The Pacific Northwest strives to be out front of the rest of the country on bold action for climate change, and 2016 shows promise that this year will be no exception to the rule, despite recent events in the legislature and beyond that have hampered the cause in the short-term. Decisive climate action is coming from the offices of elected officials, coalitions of advocates, businesses, labor, health leaders, and the faith community, and even partnerships between major utilities, environmental organizations, and elected officials.

Before we look ahead at what’s in store for 2016, let’s look back at 2015 at E2’s work in Washington and Oregon.

2015 By the Numbers, Pacific Northwest Chapter:

  • E2 made seven trips to state capitals, and held a total of 17 meetings with legislators on both sides of the aisle
  • We sent eight action alerts / letters to elected officials / comment letters and attended four rulemaking meetings or hearings
  • We had a combination of eight op-eds placed/press statements sent/members quoted in local media
  • The “Pacific Northwest Update” newsletter was created, with four issues sent
  • Seven special events were held throughout the year, on topics ranging from China’s Clean Energy Future, to Ocean Acidification, to water efficiency, the Paris agreement, and more
  • And finally, E2 joined two coalitions: Renew Oregon and the Alliance for Jobs and Clean Energy, lending the business voice to climate action efforts in both Oregon and Washington

We look forward to continuing our work in 2016. Below are some highlights of major policy efforts that E2 members and contacts will likely hear more about throughout the year.
 
Oregon – Moving Right Along in the Fight Against Climate Change

In Oregon, what started off as a potential ballot initiative for November of 2016 has, after a series of discussions between organizations (including NRDC) and major utilities (Portland General Electric and Pacific Power), turned into the “Coal Transition Bill”—legislation that will be introduced at the beginning of the 2016 legislative session. This legislation promises to, for the most part, do what the initiative would have done: transition the largest utilities off of coal-fired electricity and significantly increase use of renewable energy. Oregon E2 members will begin advocating for passage of this bill in early February, when the short 35-day session begins.

In the meantime, decision-makers are working to make headway on carbon pollution pricing as well. Oregon State Sen. Chris Edwards (D, District 7, Chair of the Senate Committee on Environment and Natural Resources) is making the most of the session by leading efforts in the Oregon State Senate to move a carbon pollution accountability measure forward. This bill will also likely be heard in early February at the beginning of the session.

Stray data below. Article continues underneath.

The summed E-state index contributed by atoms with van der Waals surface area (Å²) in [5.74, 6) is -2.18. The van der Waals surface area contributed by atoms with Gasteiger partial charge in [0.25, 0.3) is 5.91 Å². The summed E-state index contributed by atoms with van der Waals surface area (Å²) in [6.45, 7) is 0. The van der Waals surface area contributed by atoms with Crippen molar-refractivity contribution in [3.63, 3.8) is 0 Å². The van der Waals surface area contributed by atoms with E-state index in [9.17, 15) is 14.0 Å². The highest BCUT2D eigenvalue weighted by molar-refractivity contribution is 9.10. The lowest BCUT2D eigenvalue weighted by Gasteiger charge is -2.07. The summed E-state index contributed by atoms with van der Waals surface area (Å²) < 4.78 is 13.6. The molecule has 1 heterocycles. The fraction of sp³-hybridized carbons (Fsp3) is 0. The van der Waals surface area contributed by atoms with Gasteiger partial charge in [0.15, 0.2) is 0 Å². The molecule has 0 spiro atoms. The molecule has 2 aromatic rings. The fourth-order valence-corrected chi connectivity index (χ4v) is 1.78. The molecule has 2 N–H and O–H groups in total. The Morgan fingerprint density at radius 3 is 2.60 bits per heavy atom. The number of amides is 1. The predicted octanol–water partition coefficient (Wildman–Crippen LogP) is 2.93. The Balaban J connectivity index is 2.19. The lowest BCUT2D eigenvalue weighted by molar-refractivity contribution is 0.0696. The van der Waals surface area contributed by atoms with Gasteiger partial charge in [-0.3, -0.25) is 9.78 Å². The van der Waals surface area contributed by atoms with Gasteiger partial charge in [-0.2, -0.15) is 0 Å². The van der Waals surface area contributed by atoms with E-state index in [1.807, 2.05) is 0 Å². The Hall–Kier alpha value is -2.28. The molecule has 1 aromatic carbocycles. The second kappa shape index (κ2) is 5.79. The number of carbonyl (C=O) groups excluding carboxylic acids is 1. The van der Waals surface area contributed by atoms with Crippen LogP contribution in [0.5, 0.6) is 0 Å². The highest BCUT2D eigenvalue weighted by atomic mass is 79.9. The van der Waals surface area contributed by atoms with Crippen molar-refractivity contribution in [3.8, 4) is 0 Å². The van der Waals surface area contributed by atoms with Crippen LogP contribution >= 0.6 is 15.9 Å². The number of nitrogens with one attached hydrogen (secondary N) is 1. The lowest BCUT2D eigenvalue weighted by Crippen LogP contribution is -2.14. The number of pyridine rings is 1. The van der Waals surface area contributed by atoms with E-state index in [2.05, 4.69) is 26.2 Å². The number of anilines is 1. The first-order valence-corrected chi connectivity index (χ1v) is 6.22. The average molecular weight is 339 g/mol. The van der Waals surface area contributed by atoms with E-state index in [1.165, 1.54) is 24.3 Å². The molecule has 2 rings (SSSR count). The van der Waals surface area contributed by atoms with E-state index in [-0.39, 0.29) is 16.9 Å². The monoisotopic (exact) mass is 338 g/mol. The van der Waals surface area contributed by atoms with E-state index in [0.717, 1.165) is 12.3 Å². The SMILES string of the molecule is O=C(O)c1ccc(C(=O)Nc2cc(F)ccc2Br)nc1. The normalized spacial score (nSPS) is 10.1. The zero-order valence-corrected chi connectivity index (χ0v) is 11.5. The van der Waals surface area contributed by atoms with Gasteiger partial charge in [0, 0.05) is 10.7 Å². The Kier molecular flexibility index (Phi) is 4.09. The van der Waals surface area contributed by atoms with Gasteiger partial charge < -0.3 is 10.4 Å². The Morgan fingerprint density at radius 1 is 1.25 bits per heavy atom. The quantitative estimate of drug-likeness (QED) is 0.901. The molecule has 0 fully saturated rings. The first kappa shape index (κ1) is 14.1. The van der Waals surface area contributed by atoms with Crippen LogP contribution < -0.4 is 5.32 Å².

More is Sometimes Merrier, Sometimes Not – Carbon Pollution Accountability Efforts in Washington State

In the days leading up to the end of 2015, the leaders of Carbon Washington and the Alliance for Jobs and Clean Energy (two groups working on separate initiatives) came together to discuss whether or not they could create a single ballot initiative that both groups could get behind, and one that would have a high chance of success.

In the end, the two groups were not able to come to an agreement on a single policy. Carbon Washington has submitted the signatures for their original proposal, and it is expected that the proposal will go to the legislature, not be acted upon by legislators, and then proceed to voters in Washington State in November 2016. While the exact path for the Alliance for Jobs and Clean Energy (of which E2 is a steering committee member) remains to be seen, it is a broad and diverse coalition of people committed to working toward climate action. They are well set up to chart another course for 2016 and beyond.

More is merrier, in the case of the Clean Air Rule. The rule is a formal rulemaking effort that will cap carbon pollution in the state, put forward by Governor Inslee and the Washington State Department of Ecology, which is slated to become final sometime in the summer of this year. In the event that voters don’t pass I-732, Washington State will still have a cap on carbon in place, which is a good thing. This policy has the potential to strongly support innovation and advancement in Washington’s clean energy sector – as well as play a significant role in reducing statewide greenhouse gas emissions.

The draft of the Clean Air Rule was released on January 6th. Currently, the rule would cover manufacturing plants, refineries (and imported fuel), power plants, natural gas distributors and others that release at least 100,000 metric tons of carbon pollution each year. This list includes only a couple dozen entities, but covers around 60% of emissions in the state. These entities can choose to 1) reduce their greenhouse gas emissions in their own operations, 2) pay for projects or programs that reduce emissions permanently –including 3) purchasing from businesses that choose to voluntarily participate in the program and are creating emission-reduction projects, or 4) they can buy credits (emission reduction units) obtained from other programs outside Washington State. You can read E2’s press statement on the release of the rule. For more information on public hearings and comments, see the Department of Ecology’s public involvement page.
 
All in all, these efforts represent a significant boost to the climate change movement locally, and the movement toward a sustainable and successful clean energy economy.

– Rebecca Deehr is E2's Pacific Northwest Advocate.